http://www.vanityfair.com/features/general/articles/060417fege08

    Reply

  10. kgb says:

    Bush strikes me as someone who will purposefully refuse to do what he might know should be done, if he thinks people will think he was forced into it.
    In education, we call it ODD – Oppositional Defiant Disorder

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  11. Aunt Deb says:

    What would be the purpose of these changes, Steve? From this administration’s point of view, the problems it is encountering, the freefall in the polls, etc etc are not the consequences of its policies and people; no, these things are just bad luck or left-over potholes that the previous administration left in the road for the Bushies. Things can’t go wrong for the right people, Steve. Therefore, things are going well; just give it time and you’ll see. That really does seem to be Bush’s attitude.
    Which is why many are scared by Bush and Cheney; they aren’t morally normal people. So perhaps it isn’t quite as simple as moving out the old guys and putting in some new ones; first, you have to find new ones willing to come on board for the last two years of what most Americans think is a terrible trainwreck in the making. Because it would be coming on board; you wouldn’t be given the throttle.

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  12. Nuremberg says:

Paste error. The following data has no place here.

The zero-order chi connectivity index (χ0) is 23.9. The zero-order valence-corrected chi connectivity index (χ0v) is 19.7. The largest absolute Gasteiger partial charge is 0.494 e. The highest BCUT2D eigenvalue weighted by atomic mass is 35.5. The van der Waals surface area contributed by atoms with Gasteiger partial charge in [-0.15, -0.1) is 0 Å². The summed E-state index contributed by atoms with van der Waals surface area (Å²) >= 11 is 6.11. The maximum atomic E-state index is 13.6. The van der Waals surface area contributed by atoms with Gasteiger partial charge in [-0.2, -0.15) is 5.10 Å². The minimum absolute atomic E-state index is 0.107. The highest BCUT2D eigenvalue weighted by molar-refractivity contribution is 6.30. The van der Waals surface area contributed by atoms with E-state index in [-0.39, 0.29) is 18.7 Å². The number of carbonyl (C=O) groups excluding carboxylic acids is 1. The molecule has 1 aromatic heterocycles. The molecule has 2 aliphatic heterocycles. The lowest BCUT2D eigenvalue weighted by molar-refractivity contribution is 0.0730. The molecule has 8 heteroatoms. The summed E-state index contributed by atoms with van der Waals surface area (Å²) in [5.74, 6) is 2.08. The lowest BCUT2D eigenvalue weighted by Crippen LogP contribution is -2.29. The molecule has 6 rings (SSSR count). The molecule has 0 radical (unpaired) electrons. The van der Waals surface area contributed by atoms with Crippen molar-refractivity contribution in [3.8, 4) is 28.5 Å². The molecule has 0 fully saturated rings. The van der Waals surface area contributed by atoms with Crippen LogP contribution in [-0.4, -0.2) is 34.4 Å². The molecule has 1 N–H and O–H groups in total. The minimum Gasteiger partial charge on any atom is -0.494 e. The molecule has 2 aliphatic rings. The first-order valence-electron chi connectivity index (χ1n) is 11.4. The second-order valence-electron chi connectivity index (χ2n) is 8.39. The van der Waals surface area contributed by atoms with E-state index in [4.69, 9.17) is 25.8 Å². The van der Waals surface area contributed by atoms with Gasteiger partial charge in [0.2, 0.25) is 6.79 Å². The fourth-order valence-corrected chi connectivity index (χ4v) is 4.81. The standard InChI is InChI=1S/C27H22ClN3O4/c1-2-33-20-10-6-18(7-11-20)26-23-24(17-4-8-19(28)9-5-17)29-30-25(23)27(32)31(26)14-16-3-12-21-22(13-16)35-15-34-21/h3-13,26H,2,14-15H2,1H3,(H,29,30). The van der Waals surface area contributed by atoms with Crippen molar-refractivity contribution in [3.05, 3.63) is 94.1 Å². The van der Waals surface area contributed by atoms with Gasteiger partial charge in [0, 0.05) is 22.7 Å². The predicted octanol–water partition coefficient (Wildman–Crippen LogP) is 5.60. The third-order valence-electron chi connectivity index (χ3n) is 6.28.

Bush, Cheney and Rumsberg belong before the equivalent of a Nuremberg tribunal.

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  13. Trip says:

    Don’t tell the monkey what cards to play, Einstein! Let him just keep screwing it up so that the gift is indeed given.

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  14. LJ says:

    Steve, Your long term commitment toward Bush getting better people into positions of authority is admirable. The only problem is that Bush likes these people to be where he puts them. If you really don’t like the kind of things that Bush’s people are doing, I suggest you go to the source and quit pretending that things will get better by not having Bolton, Rumsfeld, etc. in office.
    Bush likes Rummy; he really really likes him.

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  15. Ryan Oddey says:

    And the right wonders why we call him bubble boy. Clearly Bush thinks Rummy is doing well, and he thinks Iraq is just fine. It is unfortunate that the rest of us are stuck in reality while Bush gets to live in fantasy land.

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  16. Punchy says:

    Mr. Clemons, you must be typing such material with a smirk on your face! You, me, and I’m guessing 99.3% of the population KNOW there’s no way he’ll ever toss out Rumsfeld. He cannot, b/c he doesn’t have the power to–Cheney does. Those two, with others, have been the whole power structure in the Admin since 9.12.01. George is merely the Happy Patsy who fumbles around and spews malaprops.
    As an above poster said, he seemingly acts just becuase he’s told he cannot (Iran, NSA, etc.) and refuses to do things that he’s instructed that he must. GB really does have the maturity and critical thinking skills of a teenager. With the power of an entire military to beat up whomever pisses him off. Frightening to the n’th degree.